One of the innumerable selling points for sports is that fans have the chance to see something that's never happened before. (In a distant second, mascots throwing out free t-shirts.) The unknown is exciting, and we're in no position to get there, but there are some well-sculpted mammals out there that seem capable.
Will anyone ever match Lance Armstrong's seven Tour de Frances or Michael Phelps' eight gold medals? Probably not, but we never thought the Red Sox would ever win the World Series again. Or that an NFL team could go through the season undefeated after the '72 Dolphins did it. Or that Greg Norman and Tom Watson would return, as pentagenarians, to lead the British Open, only to completely piss it away. (They have a pill for that now.)
This list is for the unrepeatable. The once and never again. The "don't hold your breath because you could suffocate and your estate may litigate" moments.
Weight was given to:
• Prominence of the sport
• Novelty of the accomplishment
• How it makes me tingle at night when I can't sleep
So what sorts of deeds did we see that we shant see again in such magnitude?
(10) May 22, 2003: 18-year-old LeBron James signs $90 million endorsement deal with Nike
Will any individual player ever see that much money in endorsements before playing a minute in a professional sports venue? Keep in mind this was a month before the Cavaliers took him No. 1 overall.
In hindsight? What a valuable investment. But looking back at the LeBron phenomenon, it could have so easily not worked out.
(9) February 15, 2000: Martin Brodeur shoots game-winning goal in 4-2 victory
A total freak occurrence. Goalies have sometimes gotten the occasional empty netter, but in this case Brodeur merely cleared the puck. With the New Jersey Devils up 2-1, The Philadelphia Flyers, who pulled the goalie during a delayed penalty, mishandled the puck into their own net. Brodeur was the last Devil to touch it, and because he gave up another goal to Philly, he was credited with the better-than-it-sounds "game winning goal," the first goalie to ever do it, and perhaps the last.
(8) December 28, 2008: Detroit Lions finish 0-16
And the Dan Orlovsky, Rod Marinelli-led juggernaut found its final resting place.
The expansion Tampa Bay Buccaneers went winless in a 14-game season, so they're not the first champions of futility, but with two more cracks at getting in the win column, and a league which parades the mantra of "parity" at every dogleg, this was a terrible team with terrible fortune.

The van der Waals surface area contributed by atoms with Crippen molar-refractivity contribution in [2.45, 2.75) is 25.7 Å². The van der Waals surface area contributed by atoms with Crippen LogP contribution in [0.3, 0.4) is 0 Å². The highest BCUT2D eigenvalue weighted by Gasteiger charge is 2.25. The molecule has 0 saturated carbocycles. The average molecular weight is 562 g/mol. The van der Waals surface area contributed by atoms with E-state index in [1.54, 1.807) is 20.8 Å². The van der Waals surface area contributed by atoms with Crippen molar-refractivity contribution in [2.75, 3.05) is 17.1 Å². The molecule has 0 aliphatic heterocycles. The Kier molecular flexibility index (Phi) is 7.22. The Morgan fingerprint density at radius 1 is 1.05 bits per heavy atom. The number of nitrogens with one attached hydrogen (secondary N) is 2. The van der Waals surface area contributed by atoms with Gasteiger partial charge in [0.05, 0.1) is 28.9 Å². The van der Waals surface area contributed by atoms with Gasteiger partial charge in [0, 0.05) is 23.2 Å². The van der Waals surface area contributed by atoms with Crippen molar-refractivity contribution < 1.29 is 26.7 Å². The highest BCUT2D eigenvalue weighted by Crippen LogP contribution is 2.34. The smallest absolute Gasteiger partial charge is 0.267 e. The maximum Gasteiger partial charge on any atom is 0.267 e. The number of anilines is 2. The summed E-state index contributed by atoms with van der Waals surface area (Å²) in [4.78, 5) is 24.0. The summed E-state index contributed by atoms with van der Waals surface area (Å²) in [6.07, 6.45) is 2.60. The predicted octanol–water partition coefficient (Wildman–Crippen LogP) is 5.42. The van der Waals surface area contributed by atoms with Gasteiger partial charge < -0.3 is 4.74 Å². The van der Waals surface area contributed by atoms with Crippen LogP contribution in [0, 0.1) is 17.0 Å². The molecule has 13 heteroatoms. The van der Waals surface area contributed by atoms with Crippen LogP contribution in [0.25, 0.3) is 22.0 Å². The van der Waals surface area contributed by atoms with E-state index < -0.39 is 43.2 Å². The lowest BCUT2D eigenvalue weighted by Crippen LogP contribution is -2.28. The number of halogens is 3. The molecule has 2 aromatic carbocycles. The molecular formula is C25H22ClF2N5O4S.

(7) June 26, 2008: 4th seeded Fresno State wins College World Series
Between Utah and George Mason, I pick neither as the decade's college underdog. How many championships did they win?
Fresno entered the NCAA baseball tournament unranked and with a 37-27 record. Qualifying only because they won the WAC tournament, the Bulldogs knocked off No. 2 North Carolina, No. 3 Arizona State, No. 6 Rice, and No. 8 Georgia en route to the title.
This is like a 12-seed winning the NCAA basketball Final Four. And Mason was an 11-seed. Just reaching the semifinals? BORING!
(6) March 19, 2005: Blake Hoffarber hits buzzer-beater while flat on his ass to win the Minnesota state basketball title
There might be stranger shots to win basketball games. But the odds of swishing a basket while sprawled on the ground?
When it comes to game-winners, one will presumably not be using ideal mechanics. But quite often they know how far they have to push it.
However! When you're on your back, that's another six or seven feet you have to launch the arc. I hope kids around the nation practiced that shot in their driveway, and soiled their shirts in the process.
Hoffarber wasn't done. Three years later, while playing for Minnesota in the Big Ten tournament quarterfinals:
Standing upright. He practically cheated.
(5) October 17, 2001: Barry Bonds hits his 73rd home run
This may go up there with DiMaggio's 56-game hitting streak, batting .400, or throwing a no-hitter on LSD, as a record marked by the sign of the times. Between 1998 and 2001, there were six players who knocked 63 or more home runs (Sammy Sosa three times, Mark McGwire twice, and Bonds). Since then, there were only seven occurrences of 50 or more taters, with Ryan Howard getting as high as 58 in 2006.